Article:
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## Re: [Axiom-developer] Re: [Axiom-commit] SF.net SVN: axiom: [426] branch

 From: Waldek Hebisch Subject: Re: [Axiom-developer] Re: [Axiom-commit] SF.net SVN: axiom: [426] branches/wh-sandbox Date: Thu, 1 Feb 2007 20:04:50 +0100 (CET)

> On Thu, 1 Feb 2007, Waldek Hebisch wrote:
>
> | Gabriel Dos Reis wrote:
> | > On Wed, 31 Jan 2007 address@hidden wrote:
> | >
> | > [...]
> | >
> | > | Modified: branches/wh-sandbox/src/etc/asq.c.pamphlet
> | > | ===================================================================
> | > | --- branches/wh-sandbox/src/etc/asq.c.pamphlet  2007-01-27 16:50:57 UTC
> (rev 425)
> | > | +++ branches/wh-sandbox/src/etc/asq.c.pamphlet  2007-02-01 05:09:31 UTC
> (rev 426)
> | > | @@ -2,1559 +2,929 @@
> | > |  \usepackage{axiom}
> | > |  \begin{document}
> | > |  \title{\\$SPAD/etc asq.c}
> | > | -\author{Timothy Daly}
> | > | +\author{Waldek Hebisch}
> | >
> | > I believe the conventional wisdom would suggest that you add your name
> | > as co-author as opposed to replacing the existing author, even if you
> | > have rewritten it. If this were a separate new program not building on
> | > previous ideas, I would that it is OK.
> | >
> |
> | Hmm, I undersand that conventional wisdom is to err on side of giving
> | more credit for work than too little credit, but I find this suggestion
> | a little extreme.
>
> I'm not so sure.
>
> | Gaby, did you look at both programs: the new asq is a _new_ program.
>
> I read over your new "asq" and the old asq and followed your
> explanation, *before* I sent my mail.
>
> My opinion is that your name should be added co-author, not replace
> the original author.  Or, call the program something else and
> acknowledge that this new program greatly benefited from the existing
> one, in particular from its documentation and its errors. But having
> two proram doing almost the same thing will be very confusing.  So, I
> believe the conventional wisdom is good here.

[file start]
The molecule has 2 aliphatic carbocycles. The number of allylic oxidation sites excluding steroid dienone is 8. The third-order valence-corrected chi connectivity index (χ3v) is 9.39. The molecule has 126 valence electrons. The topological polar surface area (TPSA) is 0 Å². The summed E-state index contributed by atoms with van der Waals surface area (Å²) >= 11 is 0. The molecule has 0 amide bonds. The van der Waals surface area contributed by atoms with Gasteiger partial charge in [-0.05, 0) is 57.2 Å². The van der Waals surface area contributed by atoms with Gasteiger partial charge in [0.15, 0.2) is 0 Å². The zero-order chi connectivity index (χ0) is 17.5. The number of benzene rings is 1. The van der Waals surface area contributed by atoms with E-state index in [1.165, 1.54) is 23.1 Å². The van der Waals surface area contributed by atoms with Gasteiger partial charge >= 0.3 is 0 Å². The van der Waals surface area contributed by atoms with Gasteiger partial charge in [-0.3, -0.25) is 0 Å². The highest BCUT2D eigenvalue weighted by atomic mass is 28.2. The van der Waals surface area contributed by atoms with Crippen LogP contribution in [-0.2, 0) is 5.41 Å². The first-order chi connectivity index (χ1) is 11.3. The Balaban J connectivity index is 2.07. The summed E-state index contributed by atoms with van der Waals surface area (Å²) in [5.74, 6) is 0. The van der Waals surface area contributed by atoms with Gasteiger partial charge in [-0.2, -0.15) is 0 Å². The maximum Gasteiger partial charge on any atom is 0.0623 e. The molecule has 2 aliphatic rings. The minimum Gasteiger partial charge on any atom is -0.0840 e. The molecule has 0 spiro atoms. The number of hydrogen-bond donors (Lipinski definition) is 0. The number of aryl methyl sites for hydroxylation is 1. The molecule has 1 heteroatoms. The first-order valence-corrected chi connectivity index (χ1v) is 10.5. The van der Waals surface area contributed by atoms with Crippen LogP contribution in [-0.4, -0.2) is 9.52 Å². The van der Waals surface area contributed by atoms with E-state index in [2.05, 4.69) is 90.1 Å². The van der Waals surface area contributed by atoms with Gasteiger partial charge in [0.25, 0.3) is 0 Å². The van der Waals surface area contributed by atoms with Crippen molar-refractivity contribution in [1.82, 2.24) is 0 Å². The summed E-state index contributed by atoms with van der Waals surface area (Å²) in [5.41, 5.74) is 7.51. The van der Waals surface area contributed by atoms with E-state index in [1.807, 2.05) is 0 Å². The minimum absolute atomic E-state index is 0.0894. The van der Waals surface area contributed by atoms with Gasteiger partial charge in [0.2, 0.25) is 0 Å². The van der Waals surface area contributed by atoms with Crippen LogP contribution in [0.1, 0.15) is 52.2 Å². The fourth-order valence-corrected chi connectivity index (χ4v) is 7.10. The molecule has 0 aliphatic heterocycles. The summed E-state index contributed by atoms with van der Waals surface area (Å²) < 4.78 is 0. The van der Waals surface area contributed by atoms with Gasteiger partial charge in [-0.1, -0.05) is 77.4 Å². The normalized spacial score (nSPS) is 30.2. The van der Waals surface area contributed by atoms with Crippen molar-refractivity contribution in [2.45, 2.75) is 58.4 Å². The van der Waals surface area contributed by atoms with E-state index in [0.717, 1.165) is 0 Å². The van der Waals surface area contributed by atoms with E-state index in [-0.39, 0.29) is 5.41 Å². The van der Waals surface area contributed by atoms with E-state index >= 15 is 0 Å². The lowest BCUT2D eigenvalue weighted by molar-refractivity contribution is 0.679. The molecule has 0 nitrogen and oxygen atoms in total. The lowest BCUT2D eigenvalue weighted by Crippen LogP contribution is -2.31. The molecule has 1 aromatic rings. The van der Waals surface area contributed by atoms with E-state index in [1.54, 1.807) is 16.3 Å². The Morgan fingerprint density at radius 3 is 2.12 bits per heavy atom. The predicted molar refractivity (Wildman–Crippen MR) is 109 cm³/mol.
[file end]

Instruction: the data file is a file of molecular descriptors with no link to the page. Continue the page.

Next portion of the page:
>

I fail to see how filename affects authorship status of a file.  FYI
I developed under different name outside of Axiom tree.  I started
copying a few lines from old asq but quickly realized that old code
do not fit into my design.  So I wrote the program essentially from
scratch.  <heresy> After the program was finished I have put literate
wrapper around it and dropped it into the source tree </heresy>.
IMHO the few copied lines are not more significant than a few declarations
that I copied form man pages.

Note that I do not claim any credit for the old asq program.  And
I think that we should prominently state that previous version was
due to Tim Daly.  But the \authors{} construct seem too limited
to correctly express such information.

AFAICS changing file name limits possibilty for
misunderstanding authorship, but is an inconvenience for users
(still, if you guys think that renaming is a way to go I will do
it).  I do not consider keeping the old program as an option:
main reason to write the new one was that the old one does not
work with other changes that I am making.

> A ways to kepp a project attractice and collegial is to be cautious
> with credit.
>
> Look at GCC for example.  Most parts of it have nothing common with
> the GCC from 1996 or 1997.  In particular, look at the C preprocessor;
> it has been *completely* rewritten from scratch, with readically
> different ideas.  Nonetheless, the authorship displays the people who
> did not "directly" contribute to the new program in any form.
>

I do not see information about authors in preprocessor program files,
only note like:

Copyright (C) 1986, 1987, 1989, 1992, 1993, 1994, 1995, 1996, 1997, 1998,
1999, 2000, 2001, 2002, 2003, 2004, 2005, 2006
Free Software Foundation, Inc.
Contributed by Per Bothner, 1994-95.
Based on CCCP program by Paul Rubin, June 1986
Adapted to ANSI C, Richard Stallman, Jan 1987

IMHO such note is misleading by ommision, but at least dates allow
to infer that this information is highly incomplete.  I see
Richard Stallman mentioned as a coauthor of cpp.texi, but comparing
cpp.texinfo from gcc-1.35 with cpp.texi from gcc-4.1.1 I can find
a few passages are taken almost verbatim from the old version.
So I consider it reasonable to state that Stallman is a coauthor
(assuming he did wrote version contained in gcc-1.35).

Concering programs: I did not look at preprocessor files.  But I did
found surprising similarities between some parts of gcc-1.35 and
parts of gcc-4.1.1 -- after many edits code looks very different,
but clearly is still the same code.

--
Waldek Hebisch